It's a Saturday afternoon in mid-October and, right about now, I should be getting ready to watch the Phillies continue their post-season run. Except that they're not in the playoffs anymore, so I'm not watching anymore.
The Phils were unceremoniously bounced from the playoffs in Round 1 by the St. Louis Cardinals. Yes, the same Cardinals that only got into the playoffs because the Phillies ended the regular season by sweeping the Atlanta Braves. If the Braves had managed to win just one of those final games against the Phillies, the Braves would have been in, the Cardinals would have been out, and maybe the Phillies' playoff fate would have turned out differently. I guess we'll never know.
As it stands now, the Cardinals have a good shot at winning the NLCS against the Milwaukee Brewers and moving on to the World Series. Since neither of those teams is the Phillies, I don't really care.
The Phils had an outstanding regular season. You may recall THIS
post from back in April. I predicted that the Phillies would win 104 games during the regular season. They ended up winning 102, the most of any Phillies team in history. They could easily have had more than 102 wins - more than 104, in fact - if they hadn't gone on an eight-game losing streak in the final couple of weeks. No matter. The record-setting season did not end with a World Series championship, so how many games the 2011 Phillies won doesn't really matter because they didn't win when it counted.
Why didn't they win? For one thing, they didn't hit when it counted. The bottom third of the lineup managed just a few (and by "few" I mean two or three) collective hits during the five-game series with the Cardinals. Placido Polanco, the #7 hitter, left several runners stranded during the series. I know he was hurt, but he wasn't even making productive outs. Neither was the #8 hitter, Carlos Ruiz. Hunter Pence, who was hailed as the "missing piece" when he was brought over in a trade in late July, managed only a few hits during the series. He also missed opportunities to drive in runs. And, lest we forget Ryan Howard. He had a big home run in the first game, then struck out almost every at bat after that. So, no, the Phillies didn't hit when it counted.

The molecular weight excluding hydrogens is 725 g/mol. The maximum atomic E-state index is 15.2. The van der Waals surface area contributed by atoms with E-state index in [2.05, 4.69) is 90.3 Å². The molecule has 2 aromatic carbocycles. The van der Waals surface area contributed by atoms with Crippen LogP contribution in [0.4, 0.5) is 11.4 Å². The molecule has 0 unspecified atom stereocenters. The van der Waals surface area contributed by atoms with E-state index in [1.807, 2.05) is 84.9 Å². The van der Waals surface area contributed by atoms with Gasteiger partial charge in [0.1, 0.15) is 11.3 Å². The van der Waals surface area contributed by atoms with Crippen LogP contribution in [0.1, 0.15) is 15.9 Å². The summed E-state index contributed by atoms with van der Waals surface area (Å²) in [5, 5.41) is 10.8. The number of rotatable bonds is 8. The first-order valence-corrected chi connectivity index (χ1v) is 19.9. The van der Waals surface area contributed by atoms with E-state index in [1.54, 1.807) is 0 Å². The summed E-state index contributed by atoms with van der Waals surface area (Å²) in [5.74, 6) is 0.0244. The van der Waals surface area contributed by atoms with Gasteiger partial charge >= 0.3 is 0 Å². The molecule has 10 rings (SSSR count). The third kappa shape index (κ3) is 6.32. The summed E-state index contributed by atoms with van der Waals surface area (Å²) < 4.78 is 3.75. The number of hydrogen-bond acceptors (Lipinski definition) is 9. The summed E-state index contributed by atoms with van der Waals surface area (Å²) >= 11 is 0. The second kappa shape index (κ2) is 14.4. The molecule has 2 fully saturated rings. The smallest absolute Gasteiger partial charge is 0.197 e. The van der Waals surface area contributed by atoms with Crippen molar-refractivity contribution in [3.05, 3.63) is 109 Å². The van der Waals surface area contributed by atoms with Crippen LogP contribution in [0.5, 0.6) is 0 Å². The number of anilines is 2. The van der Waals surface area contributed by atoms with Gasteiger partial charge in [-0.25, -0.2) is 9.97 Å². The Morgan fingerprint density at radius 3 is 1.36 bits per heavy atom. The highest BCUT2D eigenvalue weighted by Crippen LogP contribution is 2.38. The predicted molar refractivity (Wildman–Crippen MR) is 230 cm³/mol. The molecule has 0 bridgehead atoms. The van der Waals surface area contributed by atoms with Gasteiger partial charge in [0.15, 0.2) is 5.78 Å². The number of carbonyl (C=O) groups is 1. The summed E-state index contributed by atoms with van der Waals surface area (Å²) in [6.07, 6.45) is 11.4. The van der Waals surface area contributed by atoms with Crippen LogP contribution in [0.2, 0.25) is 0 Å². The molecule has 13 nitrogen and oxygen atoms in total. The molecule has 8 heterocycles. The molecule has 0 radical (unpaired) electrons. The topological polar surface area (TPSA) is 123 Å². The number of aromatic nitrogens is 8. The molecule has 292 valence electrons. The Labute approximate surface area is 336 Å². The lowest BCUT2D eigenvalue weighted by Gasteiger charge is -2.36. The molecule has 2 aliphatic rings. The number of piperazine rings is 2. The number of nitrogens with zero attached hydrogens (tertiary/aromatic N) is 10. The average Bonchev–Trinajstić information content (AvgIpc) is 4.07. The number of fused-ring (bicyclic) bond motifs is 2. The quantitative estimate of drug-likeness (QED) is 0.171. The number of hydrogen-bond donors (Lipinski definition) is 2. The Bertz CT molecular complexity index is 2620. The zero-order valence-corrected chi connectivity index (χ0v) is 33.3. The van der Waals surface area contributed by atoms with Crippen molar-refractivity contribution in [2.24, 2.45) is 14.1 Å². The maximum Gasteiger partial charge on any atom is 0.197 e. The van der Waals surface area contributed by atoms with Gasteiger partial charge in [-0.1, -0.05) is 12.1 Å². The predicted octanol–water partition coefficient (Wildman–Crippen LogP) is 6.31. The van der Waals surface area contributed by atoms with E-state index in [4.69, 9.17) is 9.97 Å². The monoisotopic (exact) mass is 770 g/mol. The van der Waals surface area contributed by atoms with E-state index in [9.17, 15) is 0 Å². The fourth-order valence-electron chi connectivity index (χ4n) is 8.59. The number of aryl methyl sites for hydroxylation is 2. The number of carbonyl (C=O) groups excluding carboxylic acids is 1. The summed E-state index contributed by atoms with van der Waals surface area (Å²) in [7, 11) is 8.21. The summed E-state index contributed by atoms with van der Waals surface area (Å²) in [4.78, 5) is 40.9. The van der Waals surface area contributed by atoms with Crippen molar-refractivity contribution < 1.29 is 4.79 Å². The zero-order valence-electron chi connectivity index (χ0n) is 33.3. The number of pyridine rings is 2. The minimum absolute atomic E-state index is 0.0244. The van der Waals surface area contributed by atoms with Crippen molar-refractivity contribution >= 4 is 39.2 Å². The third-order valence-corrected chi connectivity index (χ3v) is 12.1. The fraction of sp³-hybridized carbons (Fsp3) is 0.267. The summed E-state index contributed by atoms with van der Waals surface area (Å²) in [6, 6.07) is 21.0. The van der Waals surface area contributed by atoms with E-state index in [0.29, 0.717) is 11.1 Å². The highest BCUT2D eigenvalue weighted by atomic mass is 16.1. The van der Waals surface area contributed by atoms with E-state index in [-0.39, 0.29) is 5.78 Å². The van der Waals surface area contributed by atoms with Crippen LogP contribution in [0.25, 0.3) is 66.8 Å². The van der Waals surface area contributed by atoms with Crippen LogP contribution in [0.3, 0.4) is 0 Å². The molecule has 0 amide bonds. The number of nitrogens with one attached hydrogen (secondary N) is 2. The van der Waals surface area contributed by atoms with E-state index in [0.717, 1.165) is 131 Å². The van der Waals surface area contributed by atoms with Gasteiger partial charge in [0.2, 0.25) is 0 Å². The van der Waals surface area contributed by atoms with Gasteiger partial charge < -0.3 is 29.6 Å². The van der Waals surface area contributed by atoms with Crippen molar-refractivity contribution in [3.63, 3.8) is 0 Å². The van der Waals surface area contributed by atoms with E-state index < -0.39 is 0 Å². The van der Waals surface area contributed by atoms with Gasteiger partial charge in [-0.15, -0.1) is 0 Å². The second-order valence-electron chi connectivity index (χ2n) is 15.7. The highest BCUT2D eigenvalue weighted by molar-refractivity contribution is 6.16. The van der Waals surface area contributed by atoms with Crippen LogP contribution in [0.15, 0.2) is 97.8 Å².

They also didn't pitch well enough when it counted. Cliff Lee blew a 4-0 lead in Game 2, and Roy Oswalt couldn't hold up his end of the deal in Game 4. Roy Halladay won Game 1 and limited the Cardinals to just one run in Game 5, but the Phillies couldn't score any runs for him. The Doc was in, but even he couldn't cure the Phillies' hitting woes.
Normally, now that (my) baseball season is over, I would turn my attention to football and the Philadelphia Eagles. Over the summer, a series of high-profile free-agent signings led to the Eagles being dubbed a "dream team." But, five games into the season, the Eagles are 1-4 and the dream has turned into a nightmare. The offense is generally OK, but the defense can't tackle anyone and they can barely stop anyone from scoring, especially in the fourth quarter.
So, since the Phillies are finished and the Eagles aren't worth watching right now, I am moving on to hockey. The Philadelphia Flyers made some controversial moves during the off-season, namely, trading away their captain and another top offensive player. But, they also made some key signings, including a top goalie and veteran Jaromir Jagr. Three games in, the Flyboys are 3-0 and looking good. I think the Flyers may turn out to be Philadelphia's REAL dream team.